When you are injured at work, you may feel overwhelmed or confused about your next steps. It’s likely you haven’t faced this type of situation before and that can lead to additional stress. Further complicating matters is the fact that workers compensation claims can vary widely in severity and complexity, meaning there are rarely cut and dry scenarios. However, there are a few common categories in which many of the claims fall. Below are three of the most common types of workers compensation claims.
Trip/Slip and Fall
These injuries tend to happen on wet or slick floors. However, these types of injuries can also be caused by rough or uneven surfaces (such as broken pavement) or defective stairs. When a worker slips, or trips, and falls, it can cause many different injuries. Broken bones, pulled or torn muscles/ligaments or nerve damage are all possible. These types of claims can also be classified as personal injury claims; however, those incidents occurring while an employee is on the clock and job site are considered workers compensation cases, with few exceptions. In personal injury, there has to be fault proven, though that isn’t necessary when the case is workers compensation.
Nationally, this is one of the most common types of injuries. These injuries usually occur from pushing, pulling, lifting, throwing or carrying. The most common types of injuries include pulled or torn muscles and ligaments. Joints forced beyond their normal range of motion can also be injured. These injuries tend to be complex to diagnose and treat. Effects from overexertion on muscles, nerves, ligaments, or joints can be long-lasting. Not having a finite end to this type of injury means early insurance settlements can be very detrimental. Speaking with an attorney who has experience dealing with this type of injury case will help the worker to be able to correctly address the claim and not be stuck with unexpected, long-term expenses.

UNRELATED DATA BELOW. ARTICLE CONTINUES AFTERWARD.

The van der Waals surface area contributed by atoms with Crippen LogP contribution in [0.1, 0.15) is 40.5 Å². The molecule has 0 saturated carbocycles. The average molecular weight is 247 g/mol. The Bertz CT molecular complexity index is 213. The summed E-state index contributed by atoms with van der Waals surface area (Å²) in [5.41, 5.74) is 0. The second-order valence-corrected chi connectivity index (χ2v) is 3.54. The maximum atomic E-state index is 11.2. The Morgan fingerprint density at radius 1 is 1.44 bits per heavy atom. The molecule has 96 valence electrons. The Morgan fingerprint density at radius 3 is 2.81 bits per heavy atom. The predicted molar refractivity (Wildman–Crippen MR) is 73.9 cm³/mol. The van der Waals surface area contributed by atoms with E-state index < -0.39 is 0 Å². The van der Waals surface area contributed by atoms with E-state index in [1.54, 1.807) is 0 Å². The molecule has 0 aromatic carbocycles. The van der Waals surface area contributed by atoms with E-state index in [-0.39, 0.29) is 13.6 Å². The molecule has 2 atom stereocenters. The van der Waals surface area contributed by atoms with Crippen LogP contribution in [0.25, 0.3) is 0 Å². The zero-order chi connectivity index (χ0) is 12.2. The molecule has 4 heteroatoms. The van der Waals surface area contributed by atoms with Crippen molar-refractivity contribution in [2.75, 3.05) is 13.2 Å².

These injuries can be caused by free bodily motion, such as slip without actually falling, repetitive movements, or remaining in unnatural positions. Free motion often results in sprained ankles or knees. These injuries can happen anywhere, but they often happen in areas cluttered by machinery or other objects, in tight spaces, or in unusual environments. In addition, these types of injuries are ones that may have been avoided with proper equipment or instruction. Regardless of the type of workers compensation claim you are dealing with, you will need to be able to know the next steps in your claim process and be able to get reliable guidance throughout your injury and recovery process. Make sure that you find an attorney you trust to handle your specific situation, and remember to consult with a lawyer as soon as possible to improve the outcome of your case.